July 24 (1981, 1987, 1999, 2003)
"Leave No Trace" timber harvesting (What a concept!)

7/24/81 After four showers in as many days I'm very clean. I tackled another project and fixed the main water tank at the spring. Ran some redwood 2x12 around the top and mortared the cracks. Now all I need is a 3'x5' piece of plywood for the door... also, I ran poly pipe the rest of the way to the garden. The gophers have been vicious this year. [...]

[Russell Towle's journal]

7/24/87 [...]
Last night, I heard the same yowling which awoke me at dawn a week ago; I am now convinced that it is a bobcat. It is quite loud and cat-like, possibly mating.”

[Russell Towle's journal]

July 24, 1999

Saturday morning. Today I will meet Dave Lawler and we plan to explore near Culbertson Lake, north of Grouse Ridge, where the "Culbertson Lake Allochthon" of the Shoo Fly Complex is located. Glaciated terrain in old old metamorphic rock. Gay and the kids will probably come along for part of the way.


A couple of weeks ago I met Dave Lawler and took the Channel 3 news team, such as it was, to see the petrified wood at Dutch Flat, then on to Chalk Bluff and the You Bet diggings. Interviewed. Channel 3 totally botched the story (which was about the Petrified Wood Preserve at DF and Dave Lawler's misnamed Petrified Wood Preserve at You Bet). Oh well. For some reason I have been in the news lately, picture in the [Sacramento] Bee at Lovers Leap (also Greg at Iron Point), brief spot on Channel 5 SF, talking old mines, also some other stuff.

Still working hard on my Polychora notebook in Mathematica. Making sections and projections and hidden-detail-removed projections. Finding 3-space orthogonal to arbitrary vector. Making shadows etc. of the rectified regular polychora.

Took Bill Newsom and friends out to Sugar Pine Point old forest July 4, found another perfect arrowhead in exact same location as other two. Saw nice waterfalls over in Wildcat Canyon, now too late to see them in good form. Snow about gone.

Took kids up to south summit of Castle Peak a few weeks ago, snow ten feet deep on summit ridge.

[Russell Towle's journal]

Date: Thu, 24 Jul 2003 08:14:04 -0800
To: Steven T Eubanks
From: Russell Towle
Subject: Destruction of Historic Trails
Cc: North Fork Trails

Dear Supervisor Eubanks,

Recently I wrote to complain about a new "no trespassing sign" on a road giving access to TNF lands near the Zeibright Mine, on the Bear River, said TNF lands containing a portion of the historic Towle Bros. Lumber Company narrow-gauge railroad roadbed, long in use as a trail connecting Bear River to Lowell Hill Ridge. It seems to me that TNF should act to protect public access to sites like this.

I also asked (in a subsequent letter) what the Tahoe National Forest policy is, with regard to historic trails. Such trails often pass back and forth between TNF lands and private lands. The private lands in many such cases are the old "Railroad" lands deeded to the Central Pacific Railroad in the 1860s. Much of these railroad lands have since passed into the ownership of lumber companies, such as Sierra Pacific Industries (SPI).

I did not receive a reply to this query regarding TNF trails policy. The "big" TNF map does remark, "Many of the forest trails in use today were originated by the Native Americans and early pioneers." This is as much as to say, many TNF trails pre-date acquisition of title by the Central Pacific Railroad. Such trails include trails actually recorded on early General Land Office maps, and trails not so recorded; and the same applies to subsequent maps published by the USGS: some of the historic trails were recorded on the maps, some were not.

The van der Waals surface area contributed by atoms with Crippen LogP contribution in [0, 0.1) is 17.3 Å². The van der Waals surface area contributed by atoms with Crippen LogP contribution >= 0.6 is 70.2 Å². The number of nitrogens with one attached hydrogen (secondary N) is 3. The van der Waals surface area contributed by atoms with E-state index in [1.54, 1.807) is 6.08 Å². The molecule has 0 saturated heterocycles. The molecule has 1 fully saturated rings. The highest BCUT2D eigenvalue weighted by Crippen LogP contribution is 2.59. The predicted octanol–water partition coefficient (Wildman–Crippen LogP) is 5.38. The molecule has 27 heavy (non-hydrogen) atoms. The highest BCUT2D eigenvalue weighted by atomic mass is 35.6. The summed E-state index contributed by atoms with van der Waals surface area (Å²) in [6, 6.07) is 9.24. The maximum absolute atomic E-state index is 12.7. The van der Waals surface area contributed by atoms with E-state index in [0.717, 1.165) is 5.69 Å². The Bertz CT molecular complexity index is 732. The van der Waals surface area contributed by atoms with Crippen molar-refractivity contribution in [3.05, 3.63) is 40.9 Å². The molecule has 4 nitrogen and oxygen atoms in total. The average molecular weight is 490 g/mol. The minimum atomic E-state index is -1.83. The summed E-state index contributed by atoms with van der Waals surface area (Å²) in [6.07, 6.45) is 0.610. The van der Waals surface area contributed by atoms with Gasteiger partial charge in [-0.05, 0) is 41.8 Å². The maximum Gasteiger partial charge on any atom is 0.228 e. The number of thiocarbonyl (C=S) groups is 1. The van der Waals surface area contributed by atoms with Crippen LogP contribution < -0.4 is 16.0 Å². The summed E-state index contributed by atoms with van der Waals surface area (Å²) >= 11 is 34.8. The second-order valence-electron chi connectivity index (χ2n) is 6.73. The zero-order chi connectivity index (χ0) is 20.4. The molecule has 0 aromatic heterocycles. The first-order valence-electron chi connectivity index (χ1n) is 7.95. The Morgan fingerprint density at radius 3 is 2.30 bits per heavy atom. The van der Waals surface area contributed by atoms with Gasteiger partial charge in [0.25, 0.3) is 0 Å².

Now, there are many legal decisions made in the courts of California and the United States at large which support the idea that the public has acquired an inviolable right to the continued use of such trails. Hence, one would expect TNF to protect public access to, and use of, historic foot trails; for these trails form a very important part of the recreational legacy, or recreational resources if you will, of Tahoe National Forest.

I know that once upon a time, TNF was much more active in affirming public rights to historic trails. For instance, where I live—near Alta, in Placer County—the historic Green Valley Trail descends to the North Fork American through private lands, which had belonged to the railroad. These lands were sold by Southern Pacific to certain individuals about 1935. Around 1955, perhaps 1960, these individuals closed the road leading to the trailhead with a gate. They were almost immediately informed by TNF rangers that the road and trail were public, and that the gate must be removed. The owners did remove the gate.

This is what TNF should be doing in such cases. Yet somehow, in the decades since, TNF policy has changed drastically. I cannot say what the present policy might be. Whatever it is, it apparently combines two basic premises:

Premise 1: The public has no right to use historic public trails which cross private property.

Premise 2: Timber harvests, and road-building, often in collaboration with lumber companies, take precedence over every other of the "multiple" uses of TNF lands, and in particular, over public use of historic foot trails.

I have called your attention, in the past, to instances of the destruction of historic foot trails by timber harvests and road-building. Often both TNF lands and the old railroad lands, now owned by lumber companies, are involved in the timber harvests and road-building. As I recall, among the specific trails I have called to your attention in the past are the following:

1. Big Valley Trail, from Mears Meadow to Pelham Flat. Utterly destroyed.

2. Sugar Pine Point Trail, from north of Pelham Flat, south to Sugar Pine Point, and on into what was once called Sugar Pine Flat, which is now within the Sugar Pine Point Research Natural Area. Utterly destroyed, except for the most-southerly trail reach leading into Sugar Pine Flat.